Posted by Ted Getchell on September 26, 1998 at 10:20:31:
In Reply to: Re: Tire Pressure Question posted by EM on September 25, 1998 at 17:05:16:
I am not sure of the weight distribution on the 540iA. Something I should know, though. I have checked the tire pressures after some hot laps and they still maintain a front to rear pressure differential although it drops to more like 4 or 5 psi.
To further complicate my thought process, I would think that a front-heavy car would naturally tend to understeer. Lower front pressure tends to increase understeer. And yet, BMW recommends this 7 psi differential. Experience tells me the car is about neutral but with too much roll-over on the fronts. Shoe polish indicators on the rear tires show that they arn't working very hard compared to the fronts. Go figure!
Anyway, thanks for your detailed thoughts on all of this. If you happen to come up with a Michelin contact, I will really appreciate it.
I'm going back to Roebling in November and will look around for someone with a pyrometer - good idea. It sounds like I am obsessing on this, but not really - just a sort of interesting technical question.
: Is the reason that BMW recommends the 7lb differential because they're accomodating a front/rear weight distribution that causes the front tires to increase in pressure (when hot) so that all 4 tires (eventually) have equal pressures? So, maybe you start out w/a 7lb differential, but they all end up around the same pressure?? The reason I ask this is because I'm assuming that the 5-series is much heavier in the front than the rear (I'm guessing 65/35 perhaps...? I don't know), and, within my limited racing experience, we try to get the tires to be the same pressure all around when hot. Have you taken the pressures when hot?
: There's a group in this area (mid-atlantic) that's running a couple of M3's in one of the IMSASportsCarNATCCSCCAorwhateveritscalled now series. I'll try and see whether they have a Michelin contact that might offer some factory advice. If I can get in touch with them, I'll post the results...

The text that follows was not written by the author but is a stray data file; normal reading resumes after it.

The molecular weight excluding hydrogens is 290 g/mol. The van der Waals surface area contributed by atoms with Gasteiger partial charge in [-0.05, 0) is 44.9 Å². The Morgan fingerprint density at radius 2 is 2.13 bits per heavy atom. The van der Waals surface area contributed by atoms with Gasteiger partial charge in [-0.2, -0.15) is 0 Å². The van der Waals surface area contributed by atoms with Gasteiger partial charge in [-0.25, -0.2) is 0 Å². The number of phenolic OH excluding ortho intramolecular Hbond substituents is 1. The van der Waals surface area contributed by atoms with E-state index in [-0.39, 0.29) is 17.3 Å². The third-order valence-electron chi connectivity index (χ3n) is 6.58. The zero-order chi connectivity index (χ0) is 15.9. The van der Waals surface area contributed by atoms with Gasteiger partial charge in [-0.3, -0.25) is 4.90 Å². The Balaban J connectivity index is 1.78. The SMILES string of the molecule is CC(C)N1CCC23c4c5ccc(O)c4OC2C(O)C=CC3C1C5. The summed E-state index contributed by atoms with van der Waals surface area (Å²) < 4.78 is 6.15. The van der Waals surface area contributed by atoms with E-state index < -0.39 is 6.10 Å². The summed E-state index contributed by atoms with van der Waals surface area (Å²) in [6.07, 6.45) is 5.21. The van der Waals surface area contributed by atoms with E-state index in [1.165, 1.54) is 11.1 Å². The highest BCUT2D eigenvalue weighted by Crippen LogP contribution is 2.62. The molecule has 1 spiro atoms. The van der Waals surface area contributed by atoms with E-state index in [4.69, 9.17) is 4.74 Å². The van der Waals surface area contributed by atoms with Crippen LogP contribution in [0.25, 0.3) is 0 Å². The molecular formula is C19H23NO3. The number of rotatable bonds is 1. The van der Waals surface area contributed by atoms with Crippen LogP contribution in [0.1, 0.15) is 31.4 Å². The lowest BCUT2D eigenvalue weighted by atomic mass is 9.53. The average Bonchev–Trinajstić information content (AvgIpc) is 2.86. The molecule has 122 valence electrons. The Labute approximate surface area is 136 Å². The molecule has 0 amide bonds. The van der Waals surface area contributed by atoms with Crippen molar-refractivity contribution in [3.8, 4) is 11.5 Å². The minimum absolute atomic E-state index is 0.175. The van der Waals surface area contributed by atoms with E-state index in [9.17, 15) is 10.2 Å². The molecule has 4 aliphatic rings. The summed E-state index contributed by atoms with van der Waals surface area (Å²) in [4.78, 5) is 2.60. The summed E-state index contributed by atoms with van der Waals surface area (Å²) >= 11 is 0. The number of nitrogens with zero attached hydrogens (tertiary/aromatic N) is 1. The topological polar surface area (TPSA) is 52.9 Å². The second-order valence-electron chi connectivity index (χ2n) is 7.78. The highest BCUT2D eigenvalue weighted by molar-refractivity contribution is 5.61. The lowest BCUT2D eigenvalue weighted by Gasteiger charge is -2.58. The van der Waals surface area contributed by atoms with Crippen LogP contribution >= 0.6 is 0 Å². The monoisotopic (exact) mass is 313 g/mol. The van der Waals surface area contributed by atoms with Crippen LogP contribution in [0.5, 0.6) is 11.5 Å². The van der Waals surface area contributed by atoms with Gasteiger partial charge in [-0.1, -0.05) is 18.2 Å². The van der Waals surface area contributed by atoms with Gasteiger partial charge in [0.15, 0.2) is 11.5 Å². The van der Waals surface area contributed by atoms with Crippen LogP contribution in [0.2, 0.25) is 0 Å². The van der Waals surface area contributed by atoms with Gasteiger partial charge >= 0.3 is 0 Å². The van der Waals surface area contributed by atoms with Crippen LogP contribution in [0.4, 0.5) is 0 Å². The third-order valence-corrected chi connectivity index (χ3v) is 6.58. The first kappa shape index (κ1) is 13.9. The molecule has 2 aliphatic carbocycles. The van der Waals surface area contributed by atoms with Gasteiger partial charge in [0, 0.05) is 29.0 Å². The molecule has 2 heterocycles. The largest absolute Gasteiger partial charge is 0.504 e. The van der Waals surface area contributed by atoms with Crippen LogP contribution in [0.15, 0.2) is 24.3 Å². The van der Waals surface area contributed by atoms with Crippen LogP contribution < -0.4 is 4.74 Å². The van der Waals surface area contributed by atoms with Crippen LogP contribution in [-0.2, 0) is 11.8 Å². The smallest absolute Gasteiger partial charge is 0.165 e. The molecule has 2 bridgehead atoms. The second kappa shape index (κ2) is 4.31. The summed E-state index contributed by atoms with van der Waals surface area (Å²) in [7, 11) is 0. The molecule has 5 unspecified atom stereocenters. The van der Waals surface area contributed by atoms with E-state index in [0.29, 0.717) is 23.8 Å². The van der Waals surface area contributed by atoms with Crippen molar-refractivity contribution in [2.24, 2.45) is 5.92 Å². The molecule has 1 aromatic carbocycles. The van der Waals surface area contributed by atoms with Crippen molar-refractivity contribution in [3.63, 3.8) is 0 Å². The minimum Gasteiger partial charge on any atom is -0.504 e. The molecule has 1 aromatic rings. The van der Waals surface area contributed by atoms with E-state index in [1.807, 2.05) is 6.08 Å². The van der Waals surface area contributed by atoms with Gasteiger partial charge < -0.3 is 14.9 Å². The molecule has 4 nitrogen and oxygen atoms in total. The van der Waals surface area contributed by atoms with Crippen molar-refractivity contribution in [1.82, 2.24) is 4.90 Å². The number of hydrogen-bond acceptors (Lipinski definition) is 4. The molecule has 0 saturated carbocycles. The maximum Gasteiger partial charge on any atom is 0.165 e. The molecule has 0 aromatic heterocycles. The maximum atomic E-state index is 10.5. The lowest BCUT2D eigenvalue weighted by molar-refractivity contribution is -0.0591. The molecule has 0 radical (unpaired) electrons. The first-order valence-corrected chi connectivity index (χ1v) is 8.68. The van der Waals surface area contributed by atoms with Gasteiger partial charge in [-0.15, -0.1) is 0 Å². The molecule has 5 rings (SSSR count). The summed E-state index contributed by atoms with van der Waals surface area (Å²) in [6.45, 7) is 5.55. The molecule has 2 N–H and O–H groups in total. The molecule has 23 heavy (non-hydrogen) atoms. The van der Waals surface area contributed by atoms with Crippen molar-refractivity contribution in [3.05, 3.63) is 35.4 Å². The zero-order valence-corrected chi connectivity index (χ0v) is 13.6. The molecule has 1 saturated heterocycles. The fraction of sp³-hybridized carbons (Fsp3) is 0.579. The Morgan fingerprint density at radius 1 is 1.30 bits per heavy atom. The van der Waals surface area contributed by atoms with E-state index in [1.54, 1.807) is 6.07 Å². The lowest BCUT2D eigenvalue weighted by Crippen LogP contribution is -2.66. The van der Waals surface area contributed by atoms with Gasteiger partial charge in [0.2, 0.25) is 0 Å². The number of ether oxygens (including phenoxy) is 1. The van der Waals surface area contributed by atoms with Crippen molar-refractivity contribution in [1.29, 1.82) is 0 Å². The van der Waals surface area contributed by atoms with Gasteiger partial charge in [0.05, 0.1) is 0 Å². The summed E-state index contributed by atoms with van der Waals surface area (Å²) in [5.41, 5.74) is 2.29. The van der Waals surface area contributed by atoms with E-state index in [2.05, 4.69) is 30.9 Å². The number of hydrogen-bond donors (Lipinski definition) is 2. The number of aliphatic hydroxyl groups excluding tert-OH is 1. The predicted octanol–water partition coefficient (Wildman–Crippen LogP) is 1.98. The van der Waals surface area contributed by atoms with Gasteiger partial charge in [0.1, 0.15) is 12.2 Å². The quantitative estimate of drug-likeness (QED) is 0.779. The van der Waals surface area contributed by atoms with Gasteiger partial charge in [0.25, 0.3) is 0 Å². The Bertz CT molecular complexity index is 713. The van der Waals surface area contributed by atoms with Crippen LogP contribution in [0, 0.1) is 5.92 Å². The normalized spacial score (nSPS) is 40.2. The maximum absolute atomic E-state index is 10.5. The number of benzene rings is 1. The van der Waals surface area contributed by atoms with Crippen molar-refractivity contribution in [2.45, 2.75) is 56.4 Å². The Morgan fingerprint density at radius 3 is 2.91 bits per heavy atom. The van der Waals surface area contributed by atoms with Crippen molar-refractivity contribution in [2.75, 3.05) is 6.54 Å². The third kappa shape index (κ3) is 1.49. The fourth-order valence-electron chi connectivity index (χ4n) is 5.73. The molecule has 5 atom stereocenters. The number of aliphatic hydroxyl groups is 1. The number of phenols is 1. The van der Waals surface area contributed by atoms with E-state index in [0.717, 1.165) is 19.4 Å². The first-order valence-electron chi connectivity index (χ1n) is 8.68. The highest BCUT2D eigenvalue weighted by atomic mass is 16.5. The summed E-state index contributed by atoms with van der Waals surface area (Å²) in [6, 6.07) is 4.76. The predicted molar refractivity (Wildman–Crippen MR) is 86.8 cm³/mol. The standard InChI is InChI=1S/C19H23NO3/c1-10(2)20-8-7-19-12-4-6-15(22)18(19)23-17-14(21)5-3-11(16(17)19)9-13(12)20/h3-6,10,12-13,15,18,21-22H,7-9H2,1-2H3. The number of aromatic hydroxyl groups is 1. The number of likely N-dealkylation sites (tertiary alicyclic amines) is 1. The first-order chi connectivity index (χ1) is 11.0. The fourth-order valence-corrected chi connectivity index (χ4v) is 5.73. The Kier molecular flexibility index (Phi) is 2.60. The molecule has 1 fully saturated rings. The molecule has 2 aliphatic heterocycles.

: At the risk of being long-whinded, one more thing... Is there a way you can get tire temps? That'll tell you a lot about how the suspension is performing. If you have an opportunity, take them during a practice session after about 5-6 good laps. Usually, someone will have a pyrometer handy and will be happy to take them for you. Have them write the temps down -- outer, center and inner for each tire. Ideally, they would all be the same ax the tread and between tires.
: Apologies in advance for anyone who thinks I'm droning on too long about this. Sorry.
: [email protected]
: : Good advice and you are right. Blowing a tire at speed in a fast sweeper would be very ugly. I AM talking cold pressures in my question and understand how the pressure builds. I wish I could find a way to talk to some tech person at Michelin, but there doesn't seem to be any access at their website. Any ideas?
: : Ted
: : '95 540iA
: : : I'd be VERY careful about exceeding a manufacturer's maximum recommended pressure -- especially at the speeds you mentioned!! You certainly don't want a catastrophic failure or you might damage your car (or yourself). Also, you don't say whether the pressures you're running are taken hot or cold. Remember, if you use air (not nitrogen), the pressures will increase as the tires heat up.
: : : Keep in mind that sidewall rollover is not only a function of tire pressure. It results from the interaction of your other suspension components with each other. What about your tire speed rating, shocks/struts, camber settings, sway bar size, tire temps, etc.? Granted, if you need to do something here, it isn't as easy as changing tire pressures (or as inexpensive), but you have to consider the whole package to remain safe.
: : : : Hi 5ers!
: : : : BMW recommends 33psi front and 41psi rear on my 95 540iA. I currently am running Michelin Pilot XGT V4s with a maximum allowable pressure of 44psi (225/60 R16).
: : : : When on the track I would like to take the front tire pressure up 5 - 6 psi based on observed scuffing a little farther onto the tire shoulder than you would want. Because of the 44psi max, I can't go up that much and maintain the 7 psi front to rear pressure differential.
: : : : My question to the group: How important is the 7 psi front to rear difference? I realize I could do lots of testing to figure this out, but I am hoping that someone out there is willing to share their experience.
: : : : Thanks.
: : : : Ted
: : : : '95 540iA